Villaraigosa Praises New Ethics Commission Limits On Ticket Taking (So Long As They Don't Apply To The Past, Right?)

That Antonio Villaraigosa, he's a wily one. After the city Ethics Commission voted to prohibit elected officials from accepting valuable tickets to sports and entertainment events so they could undertake so-called official duties (and we emphasize the sound of "duty"), the mayor said late Tuesday that he would abide by the change.

It was a slick comment because it suggests that what he had done all along -- accept valuable tix, some from folks who had business before the City Council -- was okay until now (well, almost -- the City Council has to approve the commission's move). Here's what Mayor V. told Fox 11 News after the commission's vote:

"If they change the rules I'm going to comply with them because I support transparency."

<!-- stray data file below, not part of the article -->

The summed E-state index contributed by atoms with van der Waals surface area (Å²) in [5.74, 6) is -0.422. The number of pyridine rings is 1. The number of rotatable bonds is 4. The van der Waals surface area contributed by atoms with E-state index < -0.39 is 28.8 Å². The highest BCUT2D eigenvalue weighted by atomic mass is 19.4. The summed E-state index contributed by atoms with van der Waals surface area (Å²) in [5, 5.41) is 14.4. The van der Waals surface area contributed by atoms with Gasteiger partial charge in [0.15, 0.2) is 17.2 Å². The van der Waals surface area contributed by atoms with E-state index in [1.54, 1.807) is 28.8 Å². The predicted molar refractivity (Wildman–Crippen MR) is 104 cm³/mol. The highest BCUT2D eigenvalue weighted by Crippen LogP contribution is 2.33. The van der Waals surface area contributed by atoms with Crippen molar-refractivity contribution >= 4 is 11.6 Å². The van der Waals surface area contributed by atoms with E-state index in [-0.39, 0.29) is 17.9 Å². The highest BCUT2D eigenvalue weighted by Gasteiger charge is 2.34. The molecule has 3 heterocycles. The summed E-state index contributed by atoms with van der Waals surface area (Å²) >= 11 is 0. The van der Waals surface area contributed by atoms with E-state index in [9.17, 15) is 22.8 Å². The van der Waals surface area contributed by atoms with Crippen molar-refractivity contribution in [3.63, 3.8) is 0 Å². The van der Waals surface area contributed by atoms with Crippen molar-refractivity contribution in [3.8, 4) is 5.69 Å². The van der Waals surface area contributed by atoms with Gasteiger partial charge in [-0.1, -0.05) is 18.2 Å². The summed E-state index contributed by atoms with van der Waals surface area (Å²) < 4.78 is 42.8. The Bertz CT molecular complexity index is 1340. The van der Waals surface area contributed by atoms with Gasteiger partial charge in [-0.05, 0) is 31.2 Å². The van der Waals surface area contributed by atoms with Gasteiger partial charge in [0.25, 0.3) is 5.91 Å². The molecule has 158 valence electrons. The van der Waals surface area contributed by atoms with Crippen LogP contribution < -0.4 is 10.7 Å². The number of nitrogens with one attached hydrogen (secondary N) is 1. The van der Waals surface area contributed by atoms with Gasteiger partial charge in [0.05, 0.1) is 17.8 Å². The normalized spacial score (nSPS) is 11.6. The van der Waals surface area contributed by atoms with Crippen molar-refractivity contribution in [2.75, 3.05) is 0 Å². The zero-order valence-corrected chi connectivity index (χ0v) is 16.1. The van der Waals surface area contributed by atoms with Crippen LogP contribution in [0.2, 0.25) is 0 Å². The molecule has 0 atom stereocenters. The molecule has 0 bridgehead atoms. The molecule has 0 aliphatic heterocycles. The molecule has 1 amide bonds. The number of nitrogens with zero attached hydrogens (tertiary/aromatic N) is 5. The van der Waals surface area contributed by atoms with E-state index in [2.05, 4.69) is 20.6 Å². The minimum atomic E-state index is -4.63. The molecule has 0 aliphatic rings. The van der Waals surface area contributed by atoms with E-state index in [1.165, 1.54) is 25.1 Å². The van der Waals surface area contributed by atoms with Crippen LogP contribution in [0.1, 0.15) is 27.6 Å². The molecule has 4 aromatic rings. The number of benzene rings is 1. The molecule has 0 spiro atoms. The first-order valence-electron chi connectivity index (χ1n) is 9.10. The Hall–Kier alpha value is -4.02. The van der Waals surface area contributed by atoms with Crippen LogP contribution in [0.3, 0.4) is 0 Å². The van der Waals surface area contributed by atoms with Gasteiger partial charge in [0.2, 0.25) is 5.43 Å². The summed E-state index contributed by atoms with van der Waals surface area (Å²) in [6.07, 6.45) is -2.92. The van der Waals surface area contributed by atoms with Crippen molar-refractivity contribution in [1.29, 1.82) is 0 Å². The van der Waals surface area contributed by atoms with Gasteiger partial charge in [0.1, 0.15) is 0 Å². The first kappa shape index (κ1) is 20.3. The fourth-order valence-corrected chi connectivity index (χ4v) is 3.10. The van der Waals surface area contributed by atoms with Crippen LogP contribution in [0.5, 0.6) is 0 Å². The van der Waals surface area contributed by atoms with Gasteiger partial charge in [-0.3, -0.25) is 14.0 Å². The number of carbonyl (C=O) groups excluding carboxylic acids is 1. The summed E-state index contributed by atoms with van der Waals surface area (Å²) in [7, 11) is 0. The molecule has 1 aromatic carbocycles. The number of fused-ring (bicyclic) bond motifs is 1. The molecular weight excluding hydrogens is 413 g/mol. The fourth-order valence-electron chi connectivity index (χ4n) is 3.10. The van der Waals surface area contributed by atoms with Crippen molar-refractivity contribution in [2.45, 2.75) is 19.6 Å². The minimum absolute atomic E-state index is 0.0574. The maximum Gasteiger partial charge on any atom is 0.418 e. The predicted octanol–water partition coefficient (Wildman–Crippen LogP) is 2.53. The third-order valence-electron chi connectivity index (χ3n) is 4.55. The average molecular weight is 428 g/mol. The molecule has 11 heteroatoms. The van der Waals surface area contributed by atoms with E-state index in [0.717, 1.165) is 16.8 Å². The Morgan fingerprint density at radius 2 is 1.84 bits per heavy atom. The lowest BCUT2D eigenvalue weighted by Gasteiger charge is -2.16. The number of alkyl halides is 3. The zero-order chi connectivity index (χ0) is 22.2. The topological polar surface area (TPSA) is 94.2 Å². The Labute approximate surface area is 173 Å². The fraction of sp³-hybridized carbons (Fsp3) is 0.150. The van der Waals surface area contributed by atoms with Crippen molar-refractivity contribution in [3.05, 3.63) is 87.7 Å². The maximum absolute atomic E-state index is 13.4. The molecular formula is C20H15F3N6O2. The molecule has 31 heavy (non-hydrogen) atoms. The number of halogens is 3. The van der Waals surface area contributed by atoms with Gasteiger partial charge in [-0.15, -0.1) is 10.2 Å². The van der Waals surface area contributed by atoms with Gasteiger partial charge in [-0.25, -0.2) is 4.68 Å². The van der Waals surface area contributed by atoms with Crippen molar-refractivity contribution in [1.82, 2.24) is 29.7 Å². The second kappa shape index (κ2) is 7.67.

Really? Here's a leader who dragged his feet on offering the public the number of tickets he accepted and the source of the gifts (some are still a mystery), but he's down for "transparency."

But the real slick move here is Villaraigosa's statement that it would take a rule change to make what he did wrong. Without it, he was right. Right?

Villaraigosa came under fire in June after the Los Angeles Times revealed that he had accepted valuable tickets to Lakers games, the Academy Awards, the Grammy Awards and other events.

The mayor's office argues that he could accept the tickets without listing them as political gifts so long as he used them to perform official functions at such events.

But the Ethics Commission voted that no such loophole should exist: That officials who want to stay at a Lakers game after giving the towel boy a key to the city should pay for a ticket.

Of course, the big question is whether that opinion will apply to what Villaraigosa has already done -- by LA Weekly's count, he's accepted as much as $100,000 worth of tix. Commission vote or not, the mayor's ticket scandal was still being looked at by the District Attorney's office and the state Fair Political Practices Commission.

Sponsor Content


All-access pass to top stories, events and offers around town.

Sign Up >

No Thanks!

Remind Me Later >